The Whitecraigs - RBS Junior Club of the Year nominee

The Whitecraigs was shortlisted for the 2013 RBS Junior Club of the Year Award as the club offering the best provision of facilities for juniors. This case study focuses on how these facilities have allowed the club to continue to deliver ClubGolf successfully.

1. The Challenge
The club successfully implemented ClubGolf in 2008 to boost its junior membership, which was described by Eddie Livingston, Junior Development Officer, as "the best thing we've ever done to develop the juniors".

As the junior section grew, the issue faced by the club was how to deal with increased junior numbers in terms of available golf facilities and how to ensure each child was given the same opportunity to develop.

2. Requirements
With the growing popularity of its introductory 'Wee Wonders' category, (ages 5-10), established in 2010 and the growing numbers of new juniors requiring coaching, the facilities provided at the club were no longer sufficient in order to ensure appropriate coaching was being delivered. Therefore, the club made the decision to extend its golfing facilities.

3. Approach
The first decision taken by the club was to extend its six-hole par-3 course to nine holes, which is described as "more suitable for the beginners whilst also being challenging for the older juniors".

This included building two bridges to access new land to accommodate the extra holes. The total cost of the project was in the region of £30,000, which represented a significant investment by the club.

To provide year-round coaching opportunities, the practice range was also extended to include all-weather mats that can accommodate up to nine juniors at a time. It is planned that the new nine-hole wee course will also include all-weather mats and improvement of the tees. This will greatly enhance the coaching experience for the Wee Wonders and the juniors.

The club has also introduced an innovative payment structure for the Wee Wonders category where £36 a year provides them with unrestricted use of the nine-hole wee course, Level One coaching during the season, and practice balls, kindly donated by the members.

It is mandatory that when boys and girls in the Wee Wonders category play or attend a coaching session, they are accompanied at all times by a parent/guardian. At coaching sessions, parents are asked to listen carefully to the coaches, so they can continue the coaching process during their own practice sessions.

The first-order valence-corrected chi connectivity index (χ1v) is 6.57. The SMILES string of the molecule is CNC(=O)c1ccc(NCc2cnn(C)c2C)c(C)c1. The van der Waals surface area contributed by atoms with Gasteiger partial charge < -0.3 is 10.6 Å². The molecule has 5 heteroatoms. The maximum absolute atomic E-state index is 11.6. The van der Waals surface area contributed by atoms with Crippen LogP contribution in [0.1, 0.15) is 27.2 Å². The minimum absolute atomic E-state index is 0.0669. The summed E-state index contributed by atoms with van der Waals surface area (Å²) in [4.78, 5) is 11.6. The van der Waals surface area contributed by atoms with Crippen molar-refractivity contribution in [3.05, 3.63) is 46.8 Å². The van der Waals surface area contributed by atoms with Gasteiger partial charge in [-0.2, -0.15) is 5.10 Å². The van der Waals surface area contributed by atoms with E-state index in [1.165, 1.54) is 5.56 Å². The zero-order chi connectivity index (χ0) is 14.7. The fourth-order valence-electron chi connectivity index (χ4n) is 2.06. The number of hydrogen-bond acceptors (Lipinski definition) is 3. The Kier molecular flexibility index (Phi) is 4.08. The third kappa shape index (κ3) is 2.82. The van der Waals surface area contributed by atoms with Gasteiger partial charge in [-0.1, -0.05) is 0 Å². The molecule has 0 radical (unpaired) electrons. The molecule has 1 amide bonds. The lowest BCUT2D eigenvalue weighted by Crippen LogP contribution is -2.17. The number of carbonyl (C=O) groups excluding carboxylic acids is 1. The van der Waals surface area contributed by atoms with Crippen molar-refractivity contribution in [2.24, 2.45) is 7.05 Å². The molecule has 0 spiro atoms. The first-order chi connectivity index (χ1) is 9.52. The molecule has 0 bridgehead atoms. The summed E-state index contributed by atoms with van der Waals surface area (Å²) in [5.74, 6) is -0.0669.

Care has also been taken to ensure that a sufficient number of coaches are present for each coaching session. This produces a better coach/pupil ratio, thus making it possible for the Wee Wonders to improve and gain confidence sooner, and for the new juniors to gain a 'club' handicap on the nine-hole wee course by demonstrating their required golf skills, knowledge and understanding of etiquette, course management and pace of play. It is a fact that new juniors can't wait to play their first medals on the main course, thus gaining their 'competition' handicap.

It is extremely important to build good relationships with parents. The club understands the need for parents to receive regular feedback on their child's progress. "The relationship with parents is vital", said Eddie Livingston. "You have to be approachable, you have to listen, and you have to empathise with where they are coming from. They have paid money and they want a return on their investment and you have to understand that."

4. Results
The most positive outcomes of the above are as follows:

a.    The nine-hole wee course will continue to benefit from being improved. It has graduated from an under-used six-hole course to a well maintained golf and practice facility.

b.    Being on first name terms, juniors can consider themselves as being on equal terms with the coaches. It is their club and course as much as anyone else's.

c.    As a coaching group, they make new friends with whom they can practice between sessions.

d.    Combination of the nine-hole wee course and the Level One programme facilitates good practice. They enjoy the different skills to be learned and the opportunity to improve in a more suitable environment.

5. Benefits
The club is now one of the best provisioned in Scotland, going from 110 juniors in 2009 to 155 juniors in 2013. In the same period, by introducing the Wee Wonders category, it has introduced golf to the 5-10 years age group that has 70 current members and 53 on the waiting list.

With a healthy number of juniors moving through the ranks and over 225 members under the age of 18 in total, the club can be happy that the immediate future is secure.

6. Future
It is important to continue the process of inviting members to become Level One coaches and three more are set to undergo training for this in May 2013. As it is the club's aim to maintain the maximum membership for Wee Wonders and juniors, it is vital not only to continue recruiting coaches but also to continue developing its facilities.

With the help of ClubGolf, Livingston, a former P.E. teacher, hopes to visit a local primary school to enquire if they would like to be invited to use the new nine-hole course. Livingston envisages teaching Primary 7 pupils the basic skills over several weeks in the summer term, with a view to holding a competition based on their ability. This would form part of their P.E. curriculum or, more likely, as an after school activity.

This venture would allow youngsters the opportunity to play golf perhaps for the first time. It would also 'showcase' the club and so attract possible new members

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